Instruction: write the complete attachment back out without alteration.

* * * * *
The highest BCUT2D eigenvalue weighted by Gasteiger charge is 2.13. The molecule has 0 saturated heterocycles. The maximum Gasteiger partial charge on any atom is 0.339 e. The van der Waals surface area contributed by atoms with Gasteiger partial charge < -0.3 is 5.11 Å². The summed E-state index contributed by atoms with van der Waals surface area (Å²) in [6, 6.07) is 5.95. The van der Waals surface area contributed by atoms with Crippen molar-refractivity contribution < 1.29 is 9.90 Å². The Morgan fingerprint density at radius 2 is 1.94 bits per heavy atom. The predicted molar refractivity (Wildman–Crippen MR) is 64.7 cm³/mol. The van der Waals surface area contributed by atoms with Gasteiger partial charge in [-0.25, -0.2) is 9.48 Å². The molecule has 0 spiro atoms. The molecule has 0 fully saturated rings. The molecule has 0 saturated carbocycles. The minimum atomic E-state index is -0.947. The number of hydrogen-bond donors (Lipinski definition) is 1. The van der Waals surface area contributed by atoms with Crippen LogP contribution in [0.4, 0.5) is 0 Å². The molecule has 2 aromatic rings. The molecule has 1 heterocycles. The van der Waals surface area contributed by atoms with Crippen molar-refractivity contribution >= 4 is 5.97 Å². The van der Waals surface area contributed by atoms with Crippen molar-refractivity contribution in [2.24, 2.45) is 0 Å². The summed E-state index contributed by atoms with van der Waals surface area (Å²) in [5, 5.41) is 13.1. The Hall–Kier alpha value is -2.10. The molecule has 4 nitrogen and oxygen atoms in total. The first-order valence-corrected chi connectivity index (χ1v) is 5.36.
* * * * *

The highest BCUT2D eigenvalue weighted by Gasteiger charge is 2.13. The molecule has 0 saturated heterocycles. The maximum Gasteiger partial charge on any atom is 0.339 e. The van der Waals surface area contributed by atoms with Gasteiger partial charge < -0.3 is 5.11 Å². The summed E-state index contributed by atoms with van der Waals surface area (Å²) in [6, 6.07) is 5.95. The van der Waals surface area contributed by atoms with Crippen molar-refractivity contribution < 1.29 is 9.90 Å². The Morgan fingerprint density at radius 2 is 1.94 bits per heavy atom. The predicted molar refractivity (Wildman–Crippen MR) is 64.7 cm³/mol. The van der Waals surface area contributed by atoms with Gasteiger partial charge in [-0.25, -0.2) is 9.48 Å². The molecule has 0 spiro atoms. The molecule has 0 fully saturated rings. The molecule has 0 saturated carbocycles. The minimum atomic E-state index is -0.947. The number of hydrogen-bond donors (Lipinski definition) is 1. The van der Waals surface area contributed by atoms with Crippen LogP contribution in [0.4, 0.5) is 0 Å². The molecule has 2 aromatic rings. The molecule has 1 heterocycles. The van der Waals surface area contributed by atoms with Crippen molar-refractivity contribution >= 4 is 5.97 Å². The van der Waals surface area contributed by atoms with Crippen molar-refractivity contribution in [2.24, 2.45) is 0 Å². The summed E-state index contributed by atoms with van der Waals surface area (Å²) in [5, 5.41) is 13.1. The Hall–Kier alpha value is -2.10. The molecule has 4 nitrogen and oxygen atoms in total. The first-order valence-corrected chi connectivity index (χ1v) is 5.36.